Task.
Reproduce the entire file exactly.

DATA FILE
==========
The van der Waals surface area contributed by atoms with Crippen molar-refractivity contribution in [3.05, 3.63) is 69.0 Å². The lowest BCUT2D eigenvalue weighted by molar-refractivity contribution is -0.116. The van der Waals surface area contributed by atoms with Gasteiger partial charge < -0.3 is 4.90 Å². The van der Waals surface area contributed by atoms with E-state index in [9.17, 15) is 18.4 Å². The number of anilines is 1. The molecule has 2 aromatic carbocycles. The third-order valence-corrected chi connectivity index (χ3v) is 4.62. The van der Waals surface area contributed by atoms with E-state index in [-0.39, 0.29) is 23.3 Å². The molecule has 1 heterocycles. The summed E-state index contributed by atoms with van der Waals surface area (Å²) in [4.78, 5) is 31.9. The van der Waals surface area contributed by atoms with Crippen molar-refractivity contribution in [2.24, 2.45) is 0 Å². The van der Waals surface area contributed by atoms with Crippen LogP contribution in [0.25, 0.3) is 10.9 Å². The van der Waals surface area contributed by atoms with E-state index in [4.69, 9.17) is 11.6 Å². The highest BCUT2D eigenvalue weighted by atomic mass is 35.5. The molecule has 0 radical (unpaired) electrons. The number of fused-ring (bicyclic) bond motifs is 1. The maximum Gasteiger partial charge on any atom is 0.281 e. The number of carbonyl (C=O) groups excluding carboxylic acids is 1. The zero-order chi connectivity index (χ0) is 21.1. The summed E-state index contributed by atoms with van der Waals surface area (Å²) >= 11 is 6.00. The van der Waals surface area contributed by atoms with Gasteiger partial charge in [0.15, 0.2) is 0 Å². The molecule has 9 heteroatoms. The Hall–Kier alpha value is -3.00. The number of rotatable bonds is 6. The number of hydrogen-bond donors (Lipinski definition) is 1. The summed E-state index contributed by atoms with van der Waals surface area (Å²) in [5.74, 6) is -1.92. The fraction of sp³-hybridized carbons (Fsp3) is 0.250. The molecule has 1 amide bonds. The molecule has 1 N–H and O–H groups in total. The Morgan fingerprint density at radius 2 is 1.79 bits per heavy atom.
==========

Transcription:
The van der Waals surface area contributed by atoms with Crippen molar-refractivity contribution in [3.05, 3.63) is 69.0 Å². The lowest BCUT2D eigenvalue weighted by molar-refractivity contribution is -0.116. The van der Waals surface area contributed by atoms with Gasteiger partial charge < -0.3 is 4.90 Å². The van der Waals surface area contributed by atoms with E-state index in [9.17, 15) is 18.4 Å². The number of anilines is 1. The molecule has 2 aromatic carbocycles. The third-order valence-corrected chi connectivity index (χ3v) is 4.62. The van der Waals surface area contributed by atoms with E-state index in [-0.39, 0.29) is 23.3 Å². The molecule has 1 heterocycles. The summed E-state index contributed by atoms with van der Waals surface area (Å²) in [4.78, 5) is 31.9. The van der Waals surface area contributed by atoms with Crippen molar-refractivity contribution in [2.24, 2.45) is 0 Å². The van der Waals surface area contributed by atoms with Crippen LogP contribution in [0.25, 0.3) is 10.9 Å². The van der Waals surface area contributed by atoms with E-state index in [4.69, 9.17) is 11.6 Å². The highest BCUT2D eigenvalue weighted by atomic mass is 35.5. The molecule has 0 radical (unpaired) electrons. The number of fused-ring (bicyclic) bond motifs is 1. The maximum Gasteiger partial charge on any atom is 0.281 e. The number of carbonyl (C=O) groups excluding carboxylic acids is 1. The zero-order chi connectivity index (χ0) is 21.1. The summed E-state index contributed by atoms with van der Waals surface area (Å²) >= 11 is 6.00. The van der Waals surface area contributed by atoms with Gasteiger partial charge in [0.15, 0.2) is 0 Å². The molecule has 9 heteroatoms. The Hall–Kier alpha value is -3.00. The number of rotatable bonds is 6. The number of hydrogen-bond donors (Lipinski definition) is 1. The summed E-state index contributed by atoms with van der Waals surface area (Å²) in [5.74, 6) is -1.92. The fraction of sp³-hybridized carbons (Fsp3) is 0.250. The molecule has 1 amide bonds. The molecule has 1 N–H and O–H groups in total. The Morgan fingerprint density at radius 2 is 1.79 bits per heavy atom.